Writers Julie and Shawna Benson begin their run on Green Arrow. With Javier Fernandez on art, the new creative team starts their first story arc, Citizens Arrest. The trios first issue, Green Arrow #43, seems to fall short of impressing the reader. They begin with a story that feels all too familiar.

A new villain for DC comics, The Citizen, has taken to television and social media to start some form of a rebellion against the rich and corrupt. The story of a character using television or the media against the corrupt seems a bit old hat to be honest.

Credit: Green Arrow #43 (DC Entertainment)

Oliver Queen’s Being Sued

The story begins with Green Arrow and Arsenal stationed at a protest taking place in Seattle. Jubal Slade has ordered a demolition of some of the city’s housing. While protestors stay inside the building, Slade orders the detonation anyway.

Thankfully for the tenants, Arrow and Arsenal are able to get them out of the building before it collapses. Back at the Queen industries building, lawyer Kate Spencer informs Oliver of the thousands of lawsuits he has against him. Though, despite this sounding like a serious issue, Oliver carelessly blows it off.

Green Arrow #43

Credit: Green Arrow #43 (DC Entertainment)

Social Rebellion

Green Arrow #43 continues with Oliver, Canary, and Roy at lunch. This scene actually provides a bit of humor. Oliver being a chili aficionado, refuses to try the bars chili calling it “hot tomato water.” Oliver’s plan was to tell Roy where the box Martian Manhunter gave him is in case anything happened to him.

Credit: Green Arrow #43 (DC Entertainment)

The two are interrupted when on the television we are introduced to The Citizen. The Citizen speaks to the people of Seattle to work together and overthrow the rich and powerful. I would have liked to see the creative team show a bit more creativity here. Again, we’ve seen this before. The Citizen feels much like the character “V,” from V for Vendetta.

Public Assassination

Later that night, The Citizen makes another appearance on television. He reveals that he has taken Jubal Slade prisoner. He asks for the public to vote whether or not he should live or die. Surprisingly the public votes for death.

Arrow and Canary move in quick to try and rescue Slade. Their attempt to save him is too little too late, and Slade is killed. Canary and Arrow search the area to find The Citizen was never broadcasting from their position. The Citizen continues his monologue, revealing that he will expose three more corrupt targets. This list starts with our one and only, Oliver Queen.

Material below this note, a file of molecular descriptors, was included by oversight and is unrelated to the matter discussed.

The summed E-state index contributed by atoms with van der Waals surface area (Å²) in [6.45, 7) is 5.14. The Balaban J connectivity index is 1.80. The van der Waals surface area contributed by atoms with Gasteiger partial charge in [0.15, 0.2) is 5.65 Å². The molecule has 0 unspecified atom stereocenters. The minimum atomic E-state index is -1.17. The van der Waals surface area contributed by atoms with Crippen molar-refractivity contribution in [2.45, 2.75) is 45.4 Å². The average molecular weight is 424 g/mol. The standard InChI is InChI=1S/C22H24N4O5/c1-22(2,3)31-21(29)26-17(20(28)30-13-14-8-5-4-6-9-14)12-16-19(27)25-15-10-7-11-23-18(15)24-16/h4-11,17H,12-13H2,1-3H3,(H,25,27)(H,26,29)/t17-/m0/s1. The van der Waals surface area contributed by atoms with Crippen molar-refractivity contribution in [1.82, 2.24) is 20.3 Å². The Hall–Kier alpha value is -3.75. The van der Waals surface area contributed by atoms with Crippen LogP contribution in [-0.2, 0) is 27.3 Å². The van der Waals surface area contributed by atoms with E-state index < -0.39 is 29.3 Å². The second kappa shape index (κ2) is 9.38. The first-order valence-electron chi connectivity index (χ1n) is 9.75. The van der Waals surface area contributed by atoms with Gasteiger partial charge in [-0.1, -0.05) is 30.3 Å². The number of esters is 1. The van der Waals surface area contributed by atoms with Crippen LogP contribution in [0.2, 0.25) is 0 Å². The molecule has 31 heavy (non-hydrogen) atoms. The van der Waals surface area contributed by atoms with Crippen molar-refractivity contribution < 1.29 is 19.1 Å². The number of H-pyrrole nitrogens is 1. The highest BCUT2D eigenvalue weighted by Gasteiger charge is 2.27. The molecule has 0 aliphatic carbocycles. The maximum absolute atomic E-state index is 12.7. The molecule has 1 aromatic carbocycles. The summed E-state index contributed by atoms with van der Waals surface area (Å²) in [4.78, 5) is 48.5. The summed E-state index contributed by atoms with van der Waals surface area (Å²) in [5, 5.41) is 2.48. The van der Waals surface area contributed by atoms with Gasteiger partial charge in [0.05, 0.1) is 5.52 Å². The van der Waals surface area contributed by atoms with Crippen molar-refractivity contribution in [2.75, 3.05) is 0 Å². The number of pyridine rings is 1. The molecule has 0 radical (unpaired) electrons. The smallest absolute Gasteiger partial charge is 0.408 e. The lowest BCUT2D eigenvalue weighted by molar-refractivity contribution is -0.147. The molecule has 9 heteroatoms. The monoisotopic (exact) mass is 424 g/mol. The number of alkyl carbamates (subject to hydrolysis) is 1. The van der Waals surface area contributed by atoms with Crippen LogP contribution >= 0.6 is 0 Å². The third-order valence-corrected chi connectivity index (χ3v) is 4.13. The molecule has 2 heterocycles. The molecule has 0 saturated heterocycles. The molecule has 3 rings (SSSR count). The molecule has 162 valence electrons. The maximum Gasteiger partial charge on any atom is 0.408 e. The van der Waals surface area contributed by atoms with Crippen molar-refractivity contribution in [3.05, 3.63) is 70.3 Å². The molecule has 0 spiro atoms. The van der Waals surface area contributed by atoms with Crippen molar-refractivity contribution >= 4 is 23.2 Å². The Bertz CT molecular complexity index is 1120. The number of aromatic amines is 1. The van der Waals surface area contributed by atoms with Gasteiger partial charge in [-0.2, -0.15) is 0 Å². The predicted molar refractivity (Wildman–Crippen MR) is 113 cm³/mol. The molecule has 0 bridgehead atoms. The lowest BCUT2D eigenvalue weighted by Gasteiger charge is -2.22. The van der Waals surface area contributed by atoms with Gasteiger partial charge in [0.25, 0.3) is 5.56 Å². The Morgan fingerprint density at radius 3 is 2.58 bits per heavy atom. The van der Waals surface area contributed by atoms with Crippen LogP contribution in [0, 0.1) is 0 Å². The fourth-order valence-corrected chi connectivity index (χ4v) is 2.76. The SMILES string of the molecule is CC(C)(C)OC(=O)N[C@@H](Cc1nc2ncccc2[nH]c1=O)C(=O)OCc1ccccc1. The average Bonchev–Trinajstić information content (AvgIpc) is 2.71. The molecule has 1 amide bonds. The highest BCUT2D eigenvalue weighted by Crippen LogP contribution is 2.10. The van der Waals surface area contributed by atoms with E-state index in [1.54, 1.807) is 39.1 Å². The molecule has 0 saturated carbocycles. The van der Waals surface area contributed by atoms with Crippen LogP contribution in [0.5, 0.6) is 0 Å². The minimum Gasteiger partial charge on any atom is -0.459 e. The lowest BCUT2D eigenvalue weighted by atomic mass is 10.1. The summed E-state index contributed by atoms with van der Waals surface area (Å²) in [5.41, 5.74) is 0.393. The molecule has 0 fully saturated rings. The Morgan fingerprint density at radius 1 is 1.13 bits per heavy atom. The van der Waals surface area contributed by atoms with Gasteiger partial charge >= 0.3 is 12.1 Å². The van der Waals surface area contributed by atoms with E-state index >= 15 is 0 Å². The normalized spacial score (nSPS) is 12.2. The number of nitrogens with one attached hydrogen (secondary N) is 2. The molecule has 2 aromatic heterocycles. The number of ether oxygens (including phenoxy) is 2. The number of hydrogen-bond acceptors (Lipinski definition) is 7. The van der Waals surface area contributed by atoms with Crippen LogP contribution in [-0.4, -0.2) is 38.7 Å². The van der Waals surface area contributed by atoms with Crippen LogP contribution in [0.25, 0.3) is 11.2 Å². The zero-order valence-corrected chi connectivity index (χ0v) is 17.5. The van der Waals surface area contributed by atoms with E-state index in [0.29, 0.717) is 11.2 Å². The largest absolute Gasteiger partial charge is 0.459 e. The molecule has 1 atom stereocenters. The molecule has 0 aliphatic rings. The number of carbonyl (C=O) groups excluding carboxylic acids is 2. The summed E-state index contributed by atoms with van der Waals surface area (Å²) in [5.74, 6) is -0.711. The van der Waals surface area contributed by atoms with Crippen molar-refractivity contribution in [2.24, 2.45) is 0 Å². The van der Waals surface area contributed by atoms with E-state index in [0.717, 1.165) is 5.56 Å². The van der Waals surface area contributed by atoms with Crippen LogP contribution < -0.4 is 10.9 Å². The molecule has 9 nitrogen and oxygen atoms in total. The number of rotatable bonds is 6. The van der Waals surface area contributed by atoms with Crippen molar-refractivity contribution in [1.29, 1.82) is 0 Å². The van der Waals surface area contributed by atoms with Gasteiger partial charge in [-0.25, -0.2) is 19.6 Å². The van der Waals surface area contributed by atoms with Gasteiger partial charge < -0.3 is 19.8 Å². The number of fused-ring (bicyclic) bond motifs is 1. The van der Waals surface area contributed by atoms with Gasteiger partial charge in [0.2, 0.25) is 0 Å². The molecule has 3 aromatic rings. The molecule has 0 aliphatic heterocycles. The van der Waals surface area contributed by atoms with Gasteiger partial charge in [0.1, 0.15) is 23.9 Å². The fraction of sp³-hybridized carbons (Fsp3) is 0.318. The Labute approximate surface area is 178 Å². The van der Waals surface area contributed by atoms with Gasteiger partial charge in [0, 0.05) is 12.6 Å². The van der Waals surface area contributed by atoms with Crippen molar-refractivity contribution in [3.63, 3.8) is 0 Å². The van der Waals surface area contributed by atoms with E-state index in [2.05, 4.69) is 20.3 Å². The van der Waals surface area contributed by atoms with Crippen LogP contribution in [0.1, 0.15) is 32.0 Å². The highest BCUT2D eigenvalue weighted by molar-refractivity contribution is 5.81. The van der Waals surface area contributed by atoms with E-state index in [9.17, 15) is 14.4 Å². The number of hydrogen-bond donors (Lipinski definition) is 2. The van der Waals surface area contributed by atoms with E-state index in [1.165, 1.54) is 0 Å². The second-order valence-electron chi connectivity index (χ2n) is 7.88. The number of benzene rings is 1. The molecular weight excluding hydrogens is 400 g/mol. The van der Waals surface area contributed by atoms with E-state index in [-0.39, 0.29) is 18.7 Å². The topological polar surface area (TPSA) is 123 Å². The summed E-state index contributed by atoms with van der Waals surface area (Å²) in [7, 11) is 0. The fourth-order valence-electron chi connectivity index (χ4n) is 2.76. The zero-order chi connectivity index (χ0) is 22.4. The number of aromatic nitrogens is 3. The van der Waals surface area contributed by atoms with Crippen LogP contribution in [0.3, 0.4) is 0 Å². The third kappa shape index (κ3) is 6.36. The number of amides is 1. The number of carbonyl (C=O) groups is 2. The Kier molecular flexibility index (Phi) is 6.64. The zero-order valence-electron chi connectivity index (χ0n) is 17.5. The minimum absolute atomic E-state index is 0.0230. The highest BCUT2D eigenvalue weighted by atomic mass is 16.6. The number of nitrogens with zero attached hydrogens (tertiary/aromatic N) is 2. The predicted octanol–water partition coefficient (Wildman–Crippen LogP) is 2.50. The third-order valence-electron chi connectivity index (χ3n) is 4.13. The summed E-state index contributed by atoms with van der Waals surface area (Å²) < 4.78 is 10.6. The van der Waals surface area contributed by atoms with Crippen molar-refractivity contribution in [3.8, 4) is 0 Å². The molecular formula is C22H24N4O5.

The Art

Javier Fernandez brings a much different art style to Green Arrow #43 than what we’ve seen in the series to this point. The art is good, but it doesn’t bring much excitement to the pages. Not to say that the art is bad, just none of the pages pop out at you.

Green Arrow #43

Credit: Green Arrow #43 (DC Entertainment)

Fernandez does succeed at creating emotion in the characters expressions that matches great with the dialogue. Fernandez’s style does not hurt the issue in any way but is not as intriguing as Matthew Clarks who previously worked on the book.

Final Thoughts On Green Arrow #43

For the creative teams’ first issue of their run, Green Arrow #43 was a bit of a disappointment. The plot of the story feels as though it has been done before and felt very predictable. It is clear the team wants to take on real-life issues through their book. Though, after their first issue, we will find out if they can bring readers in.

The dialogue and art were not bad by any means. They just fail to live up to their predecessors. It will be interesting to see how they continue the story and if they have any twists to throw us off. Now that The Citizen calling out Oliver Queen to the public, it should be fun to see how they react.

Green Arrow #43 by: Julie Benson, Shawna Benson, Javier Fernandez, John Kalisz, Deron Bennett, and Alex Malev
The Story65%
The Art80%